Fostering gives adoptable pets a home

One-year-old+Andrew+looks+up+at+his+caretaker%2C+junior+Taylor+Peltierr%2C+Jan.+25.+Winnie%E2%80%99s+Legacy+Canine+Rescue+advertises+available+dogs+on+their+Facebook+page.
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Fostering gives adoptable pets a home

One-year-old Andrew looks up at his caretaker, junior Taylor Peltierr, Jan. 25. Winnie’s Legacy Canine Rescue advertises available dogs on their Facebook page.

One-year-old Andrew looks up at his caretaker, junior Taylor Peltierr, Jan. 25. Winnie’s Legacy Canine Rescue advertises available dogs on their Facebook page.

Kyle Elms

One-year-old Andrew looks up at his caretaker, junior Taylor Peltierr, Jan. 25. Winnie’s Legacy Canine Rescue advertises available dogs on their Facebook page.

Kyle Elms

Kyle Elms

One-year-old Andrew looks up at his caretaker, junior Taylor Peltierr, Jan. 25. Winnie’s Legacy Canine Rescue advertises available dogs on their Facebook page.

Kate Germain, Staff Writer

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Andrew roamed and sniffed around the living room, switching from couch to couch, hoping for a hug or maybe even a belly rub. 

One-year-old Andrew is a yellow pit bull staying with junior Taylor Peltier while she fosters him. 

Peltier fosters her dog from Winnie’s Legacy Canine Rescue, a non-profit adoption and fostering service that saves dogs from kill shelters in South Carolina.

The non-profit is run by Valerie Mullin, who’s been rescuing for 15 years.  

The most fulfilling aspect of saving dogs is helping them find loving homes, Mullin said.

“To know that dog is alive because you did something and to know that you made a difference in this world is just so rewarding,” Mullin said. “It’s literally life or death for that dog.” 

Mullin said the shelters in South Carolina are overpopulated. “Oftentimes, [the dogs] are brought right to the back of the shelter and put down,” she said.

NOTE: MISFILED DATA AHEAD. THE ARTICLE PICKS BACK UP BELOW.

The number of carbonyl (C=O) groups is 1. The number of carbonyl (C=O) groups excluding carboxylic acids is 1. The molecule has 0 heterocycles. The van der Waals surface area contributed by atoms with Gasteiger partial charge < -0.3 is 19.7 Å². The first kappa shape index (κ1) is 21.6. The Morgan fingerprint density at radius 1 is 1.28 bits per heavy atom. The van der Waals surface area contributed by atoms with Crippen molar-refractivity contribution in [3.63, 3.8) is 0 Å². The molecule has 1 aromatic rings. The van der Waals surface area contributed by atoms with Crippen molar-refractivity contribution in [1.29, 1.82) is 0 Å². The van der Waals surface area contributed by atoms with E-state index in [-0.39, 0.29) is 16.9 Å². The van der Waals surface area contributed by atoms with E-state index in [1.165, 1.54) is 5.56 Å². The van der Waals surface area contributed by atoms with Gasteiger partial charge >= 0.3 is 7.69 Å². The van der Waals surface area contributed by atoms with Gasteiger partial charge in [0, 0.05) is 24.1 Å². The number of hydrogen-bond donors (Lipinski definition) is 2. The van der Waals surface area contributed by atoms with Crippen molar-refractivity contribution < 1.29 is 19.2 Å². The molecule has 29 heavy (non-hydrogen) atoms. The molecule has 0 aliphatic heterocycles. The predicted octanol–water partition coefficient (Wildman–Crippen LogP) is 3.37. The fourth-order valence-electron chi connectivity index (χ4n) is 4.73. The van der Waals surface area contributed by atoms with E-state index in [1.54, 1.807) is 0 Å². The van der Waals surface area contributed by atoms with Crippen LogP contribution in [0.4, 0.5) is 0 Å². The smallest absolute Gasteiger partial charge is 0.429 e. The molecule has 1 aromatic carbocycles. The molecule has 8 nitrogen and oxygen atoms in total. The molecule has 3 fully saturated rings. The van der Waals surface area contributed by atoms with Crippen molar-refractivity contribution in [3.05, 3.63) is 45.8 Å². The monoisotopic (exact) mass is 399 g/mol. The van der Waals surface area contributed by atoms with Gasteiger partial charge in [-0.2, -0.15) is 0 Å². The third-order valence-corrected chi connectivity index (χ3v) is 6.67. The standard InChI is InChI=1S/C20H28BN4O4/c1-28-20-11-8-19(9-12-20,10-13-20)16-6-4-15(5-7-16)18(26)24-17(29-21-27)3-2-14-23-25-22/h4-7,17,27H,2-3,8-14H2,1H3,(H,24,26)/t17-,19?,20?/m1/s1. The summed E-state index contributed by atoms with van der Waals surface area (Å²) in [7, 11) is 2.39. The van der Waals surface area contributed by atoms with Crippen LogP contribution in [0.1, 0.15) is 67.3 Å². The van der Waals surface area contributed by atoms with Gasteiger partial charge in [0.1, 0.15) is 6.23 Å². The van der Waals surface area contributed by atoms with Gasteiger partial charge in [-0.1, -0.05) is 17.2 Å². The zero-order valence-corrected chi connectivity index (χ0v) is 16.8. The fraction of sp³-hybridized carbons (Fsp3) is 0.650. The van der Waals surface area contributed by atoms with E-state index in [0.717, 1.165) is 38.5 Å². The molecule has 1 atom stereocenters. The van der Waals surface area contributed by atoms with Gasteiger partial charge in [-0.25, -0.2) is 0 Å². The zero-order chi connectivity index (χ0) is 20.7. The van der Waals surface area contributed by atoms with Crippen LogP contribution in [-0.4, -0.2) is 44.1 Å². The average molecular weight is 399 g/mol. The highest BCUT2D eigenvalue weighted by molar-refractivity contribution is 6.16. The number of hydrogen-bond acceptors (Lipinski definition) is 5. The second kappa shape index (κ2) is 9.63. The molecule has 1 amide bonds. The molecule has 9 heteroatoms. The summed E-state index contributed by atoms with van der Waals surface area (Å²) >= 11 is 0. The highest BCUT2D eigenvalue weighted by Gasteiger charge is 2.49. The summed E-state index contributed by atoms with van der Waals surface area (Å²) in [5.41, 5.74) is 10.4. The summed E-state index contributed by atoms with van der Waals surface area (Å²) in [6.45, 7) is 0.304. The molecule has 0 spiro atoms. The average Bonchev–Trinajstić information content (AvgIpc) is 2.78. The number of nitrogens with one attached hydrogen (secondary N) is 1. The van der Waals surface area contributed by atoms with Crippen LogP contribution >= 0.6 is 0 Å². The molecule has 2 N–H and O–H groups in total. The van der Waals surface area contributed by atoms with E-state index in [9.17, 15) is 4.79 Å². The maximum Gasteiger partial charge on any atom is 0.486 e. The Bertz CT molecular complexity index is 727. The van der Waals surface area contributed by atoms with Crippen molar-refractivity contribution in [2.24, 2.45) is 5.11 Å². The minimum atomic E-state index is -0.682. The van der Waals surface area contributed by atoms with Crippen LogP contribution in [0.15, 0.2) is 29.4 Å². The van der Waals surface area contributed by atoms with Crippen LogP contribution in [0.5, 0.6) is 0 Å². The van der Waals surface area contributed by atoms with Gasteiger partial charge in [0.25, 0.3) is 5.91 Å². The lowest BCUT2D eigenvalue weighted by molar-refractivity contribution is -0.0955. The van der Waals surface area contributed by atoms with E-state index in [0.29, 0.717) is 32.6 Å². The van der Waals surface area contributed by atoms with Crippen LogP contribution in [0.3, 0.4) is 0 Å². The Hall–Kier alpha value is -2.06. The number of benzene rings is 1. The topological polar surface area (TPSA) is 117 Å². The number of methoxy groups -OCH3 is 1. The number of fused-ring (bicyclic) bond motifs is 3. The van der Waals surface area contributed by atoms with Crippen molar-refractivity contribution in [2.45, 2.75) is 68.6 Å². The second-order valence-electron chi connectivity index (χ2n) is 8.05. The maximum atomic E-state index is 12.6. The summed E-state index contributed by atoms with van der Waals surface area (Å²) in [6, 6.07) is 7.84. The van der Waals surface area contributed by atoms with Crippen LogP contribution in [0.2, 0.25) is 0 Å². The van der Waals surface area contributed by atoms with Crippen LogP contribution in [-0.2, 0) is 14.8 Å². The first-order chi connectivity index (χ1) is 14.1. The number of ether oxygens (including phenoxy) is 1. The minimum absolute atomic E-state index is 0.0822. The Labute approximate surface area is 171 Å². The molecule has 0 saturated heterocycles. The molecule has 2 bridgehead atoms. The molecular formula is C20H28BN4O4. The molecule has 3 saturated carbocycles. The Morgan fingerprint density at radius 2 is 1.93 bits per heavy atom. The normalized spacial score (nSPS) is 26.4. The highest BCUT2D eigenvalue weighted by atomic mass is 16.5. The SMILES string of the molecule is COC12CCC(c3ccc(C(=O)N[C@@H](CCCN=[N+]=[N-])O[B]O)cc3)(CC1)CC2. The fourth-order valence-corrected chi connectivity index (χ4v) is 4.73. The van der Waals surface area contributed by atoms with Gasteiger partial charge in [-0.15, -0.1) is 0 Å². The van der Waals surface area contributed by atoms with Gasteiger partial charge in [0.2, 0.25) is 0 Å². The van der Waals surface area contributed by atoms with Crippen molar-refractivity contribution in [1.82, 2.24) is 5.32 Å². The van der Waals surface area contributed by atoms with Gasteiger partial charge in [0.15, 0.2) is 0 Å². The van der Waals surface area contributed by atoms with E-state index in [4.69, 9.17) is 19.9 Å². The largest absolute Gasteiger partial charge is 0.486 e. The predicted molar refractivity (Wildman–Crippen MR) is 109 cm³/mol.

Mullin organizes transport for the dogs to travel to Vermont, where she hosts them until they find a home. 

Peltier began fostering in November 2019 and has since fostered two dogs, Andrew being the latest. Her last dog, Ronny, a border collie and black lab mix, was adopted after a month of fostering. 

Peltier recommends fostering to other college students but only if they can handle the responsibility of caring for a pet. 

“If you have roommates and you’re all responsible enough to handle a dog and giving the dog the care and attention they need, then yes,” Peltier said. 

Mullin described fostering as similar to babysitting. 

“I provide the food, and they provide the house,” she said. 

Few costs are involved when fostering from Winnie’s Legacy Canine Rescue. 

“The dogs come fully vetted, spayed and neutered,” Mullin said. “I have never heard of anybody fostering and regretting it.”

Some students are making their own arrangements to foster pets while attending UVM.

Sophomore Ciara Tomlinson decided to help her friend out by watching her cat for the year. 

Tomlinson has experience with fostering as she worked at Baypath Humane Society in Massachusetts and has fostered a dog from a shelter before. 

“I fostered one of the dogs there for the summer,” Tomlinson said. “He wasn’t doing well in the shelter. It provided him with better care and the socialization he needed.”

“If people want to do something that can save lives and be the most rewarding thing they’ve ever done, have them contact me,” she said. 

Email [email protected] or visit bmullin48.wixsite.com/winnieslegacy for more information.